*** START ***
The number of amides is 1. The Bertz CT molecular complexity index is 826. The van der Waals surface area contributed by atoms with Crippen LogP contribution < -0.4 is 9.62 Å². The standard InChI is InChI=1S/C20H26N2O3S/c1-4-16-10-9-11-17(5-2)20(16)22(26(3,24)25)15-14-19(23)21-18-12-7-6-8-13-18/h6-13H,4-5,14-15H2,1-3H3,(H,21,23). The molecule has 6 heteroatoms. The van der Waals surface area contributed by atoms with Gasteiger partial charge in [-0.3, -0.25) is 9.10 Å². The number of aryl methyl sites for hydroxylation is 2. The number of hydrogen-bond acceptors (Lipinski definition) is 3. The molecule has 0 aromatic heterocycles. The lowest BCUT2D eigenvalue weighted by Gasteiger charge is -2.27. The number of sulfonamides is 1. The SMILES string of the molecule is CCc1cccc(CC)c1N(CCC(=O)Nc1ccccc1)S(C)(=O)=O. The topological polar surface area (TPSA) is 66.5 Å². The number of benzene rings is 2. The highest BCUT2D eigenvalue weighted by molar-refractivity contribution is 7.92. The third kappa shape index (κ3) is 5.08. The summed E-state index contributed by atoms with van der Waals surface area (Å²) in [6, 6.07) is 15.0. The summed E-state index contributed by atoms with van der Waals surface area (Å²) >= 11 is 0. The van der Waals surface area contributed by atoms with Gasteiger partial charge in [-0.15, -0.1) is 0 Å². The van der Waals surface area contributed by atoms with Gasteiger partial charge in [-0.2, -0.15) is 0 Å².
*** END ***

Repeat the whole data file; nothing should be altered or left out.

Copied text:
The number of amides is 1. The Bertz CT molecular complexity index is 826. The van der Waals surface area contributed by atoms with Crippen LogP contribution < -0.4 is 9.62 Å². The standard InChI is InChI=1S/C20H26N2O3S/c1-4-16-10-9-11-17(5-2)20(16)22(26(3,24)25)15-14-19(23)21-18-12-7-6-8-13-18/h6-13H,4-5,14-15H2,1-3H3,(H,21,23). The molecule has 6 heteroatoms. The van der Waals surface area contributed by atoms with Gasteiger partial charge in [-0.3, -0.25) is 9.10 Å². The number of aryl methyl sites for hydroxylation is 2. The number of hydrogen-bond acceptors (Lipinski definition) is 3. The molecule has 0 aromatic heterocycles. The lowest BCUT2D eigenvalue weighted by Gasteiger charge is -2.27. The number of sulfonamides is 1. The SMILES string of the molecule is CCc1cccc(CC)c1N(CCC(=O)Nc1ccccc1)S(C)(=O)=O. The topological polar surface area (TPSA) is 66.5 Å². The number of benzene rings is 2. The highest BCUT2D eigenvalue weighted by molar-refractivity contribution is 7.92. The third kappa shape index (κ3) is 5.08. The summed E-state index contributed by atoms with van der Waals surface area (Å²) in [6, 6.07) is 15.0. The summed E-state index contributed by atoms with van der Waals surface area (Å²) >= 11 is 0. The van der Waals surface area contributed by atoms with Gasteiger partial charge in [-0.15, -0.1) is 0 Å². The van der Waals surface area contributed by atoms with Gasteiger partial charge in [-0.2, -0.15) is 0 Å².